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Cellular and Molecular Biology Letters

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Volume 20, Issue 5


In silico screening of alleged miRNAs associated with cell competition: an emerging cellular event in cancer

Manish Patel
  • Department of Biotechnology, National Institute of Pharmaceutical Education and Research (NIPER)-Ahmedabad, C/o B.V. Patel PERD Centre, Thaltej, Ahmedabad-380054, Gujarat, India
  • Other articles by this author:
  • De Gruyter OnlineGoogle Scholar
/ Bhavesh Antala
  • Department of Biotechnology, National Institute of Pharmaceutical Education and Research (NIPER)-Ahmedabad, C/o B.V. Patel PERD Centre, Thaltej, Ahmedabad-380054, Gujarat, India
  • Other articles by this author:
  • De Gruyter OnlineGoogle Scholar
/ Neeta Shrivastava
  • Corresponding author
  • Department of Biotechnology, National Institute of Pharmaceutical Education and Research (NIPER)-Ahmedabad, C/o B.V. Patel PERD Centre, Thaltej, Ahmedabad-380054, Gujarat, India
  • Department of Pharmacognosy and Phytochemistry, B. V. Patel Pharmaceutical Education and Research Development (PERD) Centre, S. G. Highway, Thaltej, Ahmedabad-380054, Gujarat, India
  • Email
  • Other articles by this author:
  • De Gruyter OnlineGoogle Scholar
Published Online: 2016-03-05 | DOI: https://doi.org/10.1515/cmble-2015-0046


Cell competition is identified as a crucial phenomenon for cancer and organ development. There is a possibility that microRNAs (miRNAs) may play an important role in the regulation of expression of genes involved in cell competition. In silico screening of miRNAs is an effort to abridge, economize and expedite the experimental approaches to identification of potential miRNAs involved in cell competition, as no study has reported involvement of miRNAs in cell competition to date. In this study, we used multiple screening steps as follows: (i) selection of cell competition related genes of Drosophila through a literature survey; (ii) homology study of selected cell competition related genes; (iii) identification of miRNAs that target conserved cell competitionrelated genes through prediction tools; (iv) sequence conservation analysis of identified miRNAs with human genome; (v) identification of conserved cell competition miRNAs using their expression profiles and exploration of roles of their homologous human miRNAs. This study led to the identification of nine potential cell competition miRNAs in the Drosophila genome. Importantly, eighteen human homologs of these nine potential Drosophila miRNAs are well reported for their involvement in different types of cancers. This confirms their probable involvement in cell competition as well, because cell competition is well justified for its involvement in cancer initiation and maintenance.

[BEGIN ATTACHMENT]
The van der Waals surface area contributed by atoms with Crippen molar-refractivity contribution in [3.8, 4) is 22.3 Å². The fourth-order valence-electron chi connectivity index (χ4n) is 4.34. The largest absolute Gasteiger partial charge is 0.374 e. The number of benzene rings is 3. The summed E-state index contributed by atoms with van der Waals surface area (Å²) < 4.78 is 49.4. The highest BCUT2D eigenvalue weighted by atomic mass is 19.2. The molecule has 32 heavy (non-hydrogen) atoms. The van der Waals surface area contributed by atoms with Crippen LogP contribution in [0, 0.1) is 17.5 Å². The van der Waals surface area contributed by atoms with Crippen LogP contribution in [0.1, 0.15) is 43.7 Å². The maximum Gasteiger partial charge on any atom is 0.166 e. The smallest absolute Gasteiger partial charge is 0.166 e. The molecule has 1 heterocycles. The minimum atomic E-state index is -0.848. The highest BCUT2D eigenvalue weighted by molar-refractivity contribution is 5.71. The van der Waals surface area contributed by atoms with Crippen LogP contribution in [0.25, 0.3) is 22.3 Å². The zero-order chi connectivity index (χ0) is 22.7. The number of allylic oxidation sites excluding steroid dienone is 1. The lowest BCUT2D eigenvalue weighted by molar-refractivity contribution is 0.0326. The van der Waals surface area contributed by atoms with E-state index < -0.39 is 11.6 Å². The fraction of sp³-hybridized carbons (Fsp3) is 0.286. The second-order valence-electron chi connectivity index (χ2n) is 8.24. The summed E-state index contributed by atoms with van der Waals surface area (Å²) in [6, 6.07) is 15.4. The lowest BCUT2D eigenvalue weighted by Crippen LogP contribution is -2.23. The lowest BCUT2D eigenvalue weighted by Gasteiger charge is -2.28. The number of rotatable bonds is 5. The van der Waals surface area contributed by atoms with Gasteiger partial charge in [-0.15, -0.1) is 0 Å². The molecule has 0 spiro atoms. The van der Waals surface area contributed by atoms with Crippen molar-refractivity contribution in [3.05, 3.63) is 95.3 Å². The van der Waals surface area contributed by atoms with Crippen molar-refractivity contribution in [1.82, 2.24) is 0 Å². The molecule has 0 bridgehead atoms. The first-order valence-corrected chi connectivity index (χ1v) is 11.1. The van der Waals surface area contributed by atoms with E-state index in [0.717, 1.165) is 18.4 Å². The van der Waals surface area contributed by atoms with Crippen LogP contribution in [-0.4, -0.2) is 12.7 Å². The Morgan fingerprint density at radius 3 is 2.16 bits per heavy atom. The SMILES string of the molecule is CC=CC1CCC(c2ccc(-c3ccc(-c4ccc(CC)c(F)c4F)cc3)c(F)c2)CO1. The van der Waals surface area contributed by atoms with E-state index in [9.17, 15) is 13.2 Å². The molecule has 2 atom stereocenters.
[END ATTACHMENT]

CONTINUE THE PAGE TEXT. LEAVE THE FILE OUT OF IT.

Keywords: Cancer; MicroRNA; Drosophila melanogaster; Cell competition; Organ development; PITA Top; PicTar; TargetScan; FlyAtlas; ClustalW


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About the article

Received: 2015-05-30

Accepted: 2015-10-20

Published Online: 2016-03-05

Published in Print: 2015-12-01

Citation Information: Cellular and Molecular Biology Letters, Volume 20, Issue 5, Pages 798–815, ISSN (Online) 1689-1392, DOI: https://doi.org/10.1515/cmble-2015-0046.

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